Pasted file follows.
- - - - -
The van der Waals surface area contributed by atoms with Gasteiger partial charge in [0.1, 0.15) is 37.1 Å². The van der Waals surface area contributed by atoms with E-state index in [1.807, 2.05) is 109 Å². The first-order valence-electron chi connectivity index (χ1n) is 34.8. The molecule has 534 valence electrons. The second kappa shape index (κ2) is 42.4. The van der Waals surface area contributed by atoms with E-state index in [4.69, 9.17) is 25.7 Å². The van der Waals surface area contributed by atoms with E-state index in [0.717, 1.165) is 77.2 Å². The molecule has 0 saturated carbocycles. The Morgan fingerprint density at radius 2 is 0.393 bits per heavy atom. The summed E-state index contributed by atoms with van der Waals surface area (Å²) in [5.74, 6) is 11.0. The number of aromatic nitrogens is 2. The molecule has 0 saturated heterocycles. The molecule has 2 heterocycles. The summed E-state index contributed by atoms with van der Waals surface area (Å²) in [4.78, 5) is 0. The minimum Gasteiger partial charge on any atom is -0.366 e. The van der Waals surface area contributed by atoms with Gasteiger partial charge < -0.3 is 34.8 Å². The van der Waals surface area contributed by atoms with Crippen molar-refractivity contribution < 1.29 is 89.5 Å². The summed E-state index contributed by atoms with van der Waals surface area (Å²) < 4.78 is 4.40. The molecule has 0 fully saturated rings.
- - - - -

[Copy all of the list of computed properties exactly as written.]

The van der Waals surface area contributed by atoms with Gasteiger partial charge in [0.1, 0.15) is 37.1 Å². The van der Waals surface area contributed by atoms with E-state index in [1.807, 2.05) is 109 Å². The first-order valence-electron chi connectivity index (χ1n) is 34.8. The molecule has 534 valence electrons. The second kappa shape index (κ2) is 42.4. The van der Waals surface area contributed by atoms with E-state index in [4.69, 9.17) is 25.7 Å². The van der Waals surface area contributed by atoms with E-state index in [0.717, 1.165) is 77.2 Å². The molecule has 0 saturated carbocycles. The Morgan fingerprint density at radius 2 is 0.393 bits per heavy atom. The summed E-state index contributed by atoms with van der Waals surface area (Å²) in [5.74, 6) is 11.0. The number of aromatic nitrogens is 2. The molecule has 0 saturated heterocycles. The molecule has 2 heterocycles. The summed E-state index contributed by atoms with van der Waals surface area (Å²) in [4.78, 5) is 0. The minimum Gasteiger partial charge on any atom is -0.366 e. The van der Waals surface area contributed by atoms with Gasteiger partial charge < -0.3 is 34.8 Å². The van der Waals surface area contributed by atoms with Crippen molar-refractivity contribution < 1.29 is 89.5 Å². The summed E-state index contributed by atoms with van der Waals surface area (Å²) < 4.78 is 4.40. The molecule has 0 fully saturated rings.